Library Union Prepares to Fight Staffless Pilot Project

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Library Union Prepares to Fight Staffless Pilot Project

The Toronto Public Library is planning to extend opening hours at some branches by replacing staff with security cameras.

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Photo by Evan Russell via Torontoist’s Flickr Pool.

The Toronto Public Library is a beloved public institution, as Maureen O’Reilly, president of the Toronto Public Library Workers Union, is quick to mention. That sentimental feeling was key to stopping the attempt by Rob Ford’s administration to institute draconian cuts in 2011—a win that was aided by the union’s organizational capabilities. With the recent announcement of a pilot project involving keeping two libraries open without staff, the union is girding for another battle.

When we ran our contest during the Ford budget fight—Why my library matters to me—every submission talked about the importance of staff to the library service,” O’Reilly wrote in an email.

Polling commissioned by the union seems to bear this support out. In a press release, the union said a Mainstreet poll had found nearly three-quarters of respondents “would not send their children or parents to a library without librarians or security staff,” while a little over three-fifths “would, given the chance, tell Mayor Tory to stop this idea from proceeding.”

The pilot will see hours at the Swansea Memorial and Todmorden Room branches extended without library staff on the premises, though not beyond hours of other branches. Surveillance cameras will be installed and staff at some other branches will monitor the footage. Otherwise, details about the project are sparse; a search found the library’s information page on it was published only on March 23, and O’Reilly said she became aware of it after TPL put out a request for proposals related to security equipment. Public awareness of the project is negligible.

“The public’s first reaction, of course, is going to be that they want the further extension of service to the library, because they love it,” O’Reilly said in an interview last week. “But when, I believe, they’re given more information at what expense that comes, they’ll be less supportive of the move to do that.”

Swansea Memorial branch of the Toronto Public Library. Photo by Tundra Books in the Torontoist Flickr Pool.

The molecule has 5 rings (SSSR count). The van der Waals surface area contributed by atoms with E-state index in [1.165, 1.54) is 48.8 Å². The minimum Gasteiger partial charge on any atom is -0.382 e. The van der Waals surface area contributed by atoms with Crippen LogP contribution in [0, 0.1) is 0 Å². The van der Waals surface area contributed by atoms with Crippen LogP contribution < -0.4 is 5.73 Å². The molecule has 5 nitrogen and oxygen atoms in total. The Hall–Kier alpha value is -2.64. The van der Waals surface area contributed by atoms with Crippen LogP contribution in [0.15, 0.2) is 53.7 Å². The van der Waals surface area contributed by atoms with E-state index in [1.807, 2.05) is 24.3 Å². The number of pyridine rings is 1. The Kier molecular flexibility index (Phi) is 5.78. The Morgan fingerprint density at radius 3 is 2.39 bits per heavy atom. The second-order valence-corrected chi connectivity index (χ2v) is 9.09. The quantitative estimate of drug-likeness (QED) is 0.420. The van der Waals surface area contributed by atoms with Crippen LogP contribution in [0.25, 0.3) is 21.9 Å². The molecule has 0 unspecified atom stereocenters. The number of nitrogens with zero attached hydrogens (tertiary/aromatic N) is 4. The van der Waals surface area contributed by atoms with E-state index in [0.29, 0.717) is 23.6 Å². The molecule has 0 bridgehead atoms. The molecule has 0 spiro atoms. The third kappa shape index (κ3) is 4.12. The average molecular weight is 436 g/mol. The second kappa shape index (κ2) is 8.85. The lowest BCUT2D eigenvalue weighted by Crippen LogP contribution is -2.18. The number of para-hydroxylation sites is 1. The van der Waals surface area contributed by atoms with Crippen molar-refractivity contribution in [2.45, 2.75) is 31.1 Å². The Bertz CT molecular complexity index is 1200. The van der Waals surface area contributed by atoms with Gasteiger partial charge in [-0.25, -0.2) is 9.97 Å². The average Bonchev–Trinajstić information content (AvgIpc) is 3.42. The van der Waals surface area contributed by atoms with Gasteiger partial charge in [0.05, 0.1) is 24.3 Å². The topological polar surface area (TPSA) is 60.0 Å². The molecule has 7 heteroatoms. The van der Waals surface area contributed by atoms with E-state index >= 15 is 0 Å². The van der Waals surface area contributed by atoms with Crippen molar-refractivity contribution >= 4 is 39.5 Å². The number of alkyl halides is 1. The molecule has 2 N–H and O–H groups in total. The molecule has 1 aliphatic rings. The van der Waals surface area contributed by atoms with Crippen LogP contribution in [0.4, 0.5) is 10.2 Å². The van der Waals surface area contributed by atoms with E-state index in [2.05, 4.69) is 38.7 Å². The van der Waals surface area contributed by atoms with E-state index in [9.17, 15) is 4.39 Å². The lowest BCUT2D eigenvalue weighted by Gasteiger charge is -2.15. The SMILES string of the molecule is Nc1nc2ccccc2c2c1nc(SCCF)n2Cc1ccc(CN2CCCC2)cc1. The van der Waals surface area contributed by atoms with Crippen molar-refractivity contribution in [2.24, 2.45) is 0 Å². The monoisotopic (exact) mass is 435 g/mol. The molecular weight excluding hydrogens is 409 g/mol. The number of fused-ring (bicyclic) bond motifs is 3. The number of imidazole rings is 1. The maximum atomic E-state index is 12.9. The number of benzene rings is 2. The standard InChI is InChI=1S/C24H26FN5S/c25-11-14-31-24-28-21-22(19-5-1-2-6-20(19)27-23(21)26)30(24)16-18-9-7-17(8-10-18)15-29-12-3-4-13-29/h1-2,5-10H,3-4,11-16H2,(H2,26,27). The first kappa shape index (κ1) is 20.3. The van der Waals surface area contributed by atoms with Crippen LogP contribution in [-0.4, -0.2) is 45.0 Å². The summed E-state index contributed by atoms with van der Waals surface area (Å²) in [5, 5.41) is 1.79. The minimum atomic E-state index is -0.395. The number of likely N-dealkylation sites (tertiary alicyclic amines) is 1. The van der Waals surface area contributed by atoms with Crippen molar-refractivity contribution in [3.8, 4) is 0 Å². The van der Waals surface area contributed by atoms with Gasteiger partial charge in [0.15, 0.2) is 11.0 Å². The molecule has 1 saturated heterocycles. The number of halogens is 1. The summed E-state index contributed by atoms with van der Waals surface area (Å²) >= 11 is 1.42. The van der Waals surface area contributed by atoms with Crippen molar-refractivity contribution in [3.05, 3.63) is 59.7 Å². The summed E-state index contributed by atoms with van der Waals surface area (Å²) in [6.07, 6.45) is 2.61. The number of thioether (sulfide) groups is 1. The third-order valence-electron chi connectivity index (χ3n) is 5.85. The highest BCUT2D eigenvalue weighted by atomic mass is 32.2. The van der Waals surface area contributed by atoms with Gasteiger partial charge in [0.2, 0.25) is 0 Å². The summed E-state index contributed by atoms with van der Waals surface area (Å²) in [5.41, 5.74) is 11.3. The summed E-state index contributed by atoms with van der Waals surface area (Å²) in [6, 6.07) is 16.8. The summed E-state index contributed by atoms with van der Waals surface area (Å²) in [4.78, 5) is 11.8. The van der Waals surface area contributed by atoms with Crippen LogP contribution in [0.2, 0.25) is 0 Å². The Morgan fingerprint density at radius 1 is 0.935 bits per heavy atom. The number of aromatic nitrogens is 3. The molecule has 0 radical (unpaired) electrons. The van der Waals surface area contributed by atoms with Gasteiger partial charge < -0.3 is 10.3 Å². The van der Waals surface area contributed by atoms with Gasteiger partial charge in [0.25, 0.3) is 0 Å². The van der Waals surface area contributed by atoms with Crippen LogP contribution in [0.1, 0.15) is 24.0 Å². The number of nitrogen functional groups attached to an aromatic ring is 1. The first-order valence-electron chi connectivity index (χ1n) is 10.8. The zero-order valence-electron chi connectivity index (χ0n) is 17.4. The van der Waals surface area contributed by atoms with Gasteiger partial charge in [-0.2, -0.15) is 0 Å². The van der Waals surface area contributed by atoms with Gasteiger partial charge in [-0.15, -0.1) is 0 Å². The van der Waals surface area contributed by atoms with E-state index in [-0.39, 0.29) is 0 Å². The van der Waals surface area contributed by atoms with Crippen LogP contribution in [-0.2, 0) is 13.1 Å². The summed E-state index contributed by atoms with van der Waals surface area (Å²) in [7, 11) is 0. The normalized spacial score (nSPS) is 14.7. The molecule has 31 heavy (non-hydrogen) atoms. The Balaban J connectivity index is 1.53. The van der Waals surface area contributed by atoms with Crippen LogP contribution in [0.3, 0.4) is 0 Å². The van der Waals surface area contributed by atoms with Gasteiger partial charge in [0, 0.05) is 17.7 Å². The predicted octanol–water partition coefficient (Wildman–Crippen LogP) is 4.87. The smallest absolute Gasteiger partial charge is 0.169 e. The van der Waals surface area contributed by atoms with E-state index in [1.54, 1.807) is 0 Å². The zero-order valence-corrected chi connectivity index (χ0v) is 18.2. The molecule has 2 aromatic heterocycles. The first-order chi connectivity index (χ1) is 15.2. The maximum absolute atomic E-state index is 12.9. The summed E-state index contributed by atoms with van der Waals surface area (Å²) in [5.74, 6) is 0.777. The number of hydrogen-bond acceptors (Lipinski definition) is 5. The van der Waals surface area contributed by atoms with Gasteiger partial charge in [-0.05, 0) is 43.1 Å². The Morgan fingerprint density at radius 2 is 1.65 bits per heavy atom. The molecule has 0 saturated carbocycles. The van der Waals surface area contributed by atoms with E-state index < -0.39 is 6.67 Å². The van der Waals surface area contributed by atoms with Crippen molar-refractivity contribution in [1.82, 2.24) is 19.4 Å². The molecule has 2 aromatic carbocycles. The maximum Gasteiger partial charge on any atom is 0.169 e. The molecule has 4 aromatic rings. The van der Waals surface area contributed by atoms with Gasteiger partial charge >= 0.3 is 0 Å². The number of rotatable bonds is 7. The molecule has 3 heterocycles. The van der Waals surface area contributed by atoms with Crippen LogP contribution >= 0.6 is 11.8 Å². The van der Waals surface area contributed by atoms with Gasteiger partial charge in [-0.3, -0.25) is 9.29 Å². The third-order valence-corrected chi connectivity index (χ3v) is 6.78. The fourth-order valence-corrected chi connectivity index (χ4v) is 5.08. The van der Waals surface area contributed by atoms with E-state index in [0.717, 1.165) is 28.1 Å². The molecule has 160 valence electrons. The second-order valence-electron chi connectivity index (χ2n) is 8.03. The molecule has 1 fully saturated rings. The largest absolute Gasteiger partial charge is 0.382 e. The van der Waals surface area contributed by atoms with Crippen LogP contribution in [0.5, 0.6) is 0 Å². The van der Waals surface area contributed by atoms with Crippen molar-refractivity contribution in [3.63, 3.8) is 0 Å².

Swansea Memorial branch of the Toronto Public Library. Photo by Tundra Books in the Torontoist Flickr Pool.

Ana-Maria Critchley, stakeholder relations manager for TPL, said the pilot project is intended to increase access to services without impacting staff.

Both locations,” Critchley said, “Swansea and Todmorden Room, they’ve got the lowest open hours of any branch across the city, so we thought it would make sense to just try it out there for a pilot period of one year, see what works, see what doesn’t, and go from there.”

O’Reilly said she sees the project as an attempt to address the library’s budget issues, part of the larger ongoing budget crunch the city faces.

Toronto Public Library has one of the highest, if not the highest rate of precarious work in the city, and I just think this is a wrongheaded way to improve things,” she said. “And I just, I don’t think there’s a need for it, I think…the senior management needs to advocate stronger for our library service.”

The staffless library concept is becoming something of a trend in the library world, O’Reilly said, and she suspects TPL management is interested in joining the fad whether or not it’s necessary.

One of the main concerns O’Reilly broached, and the one cited by most respondents of the union’s poll, was safety. TPL intends to have staff at other libraries monitoring security footage in real time. Critchley said the two branches’ extended hours would include only hours when other branches are open, with staff to observe what’s going on.

When asked how that observation would help people in Swansea or Todmorden Room in the event of some sort of immediate danger, Critchley said the project is still being planned and “there are still a lot of details that need to be worked out.”

“It really sets up a two-tier level of service,” O’Reilly said, “and the folks that are most vulnerable. In the other areas where this has been implemented, for instance, the children are not allowed to use the library. Vulnerable people would have issues, potentially, using the library. It just sets up a dynamic that I don’t think is necessary.”

Admittedly, there are few details about the pilot project, as both O’Reilly and Critchley noted. It’s unclear exactly how it will be implemented or what it will mean for patrons.

For O’Reilly, it would be better not to find out. She said the library’s workers are more than happy to provide the services they’re trained to offer, and she believes city residents will support them. She expressed frustration that budget constraints mean projects workers have suggested, such as bringing public-health nurses into branches to run programs, are rejected while this effort, which will apparently involve no staff expenses but will require investment in security equipment, gets the go-ahead.

They’re not affecting the operating budget by increasing the staff complement or re-arranging the staff complement to provide services to these two places, but they’re able to get money out of the capital budgets, which don’t receive as much scrutiny,” she said.

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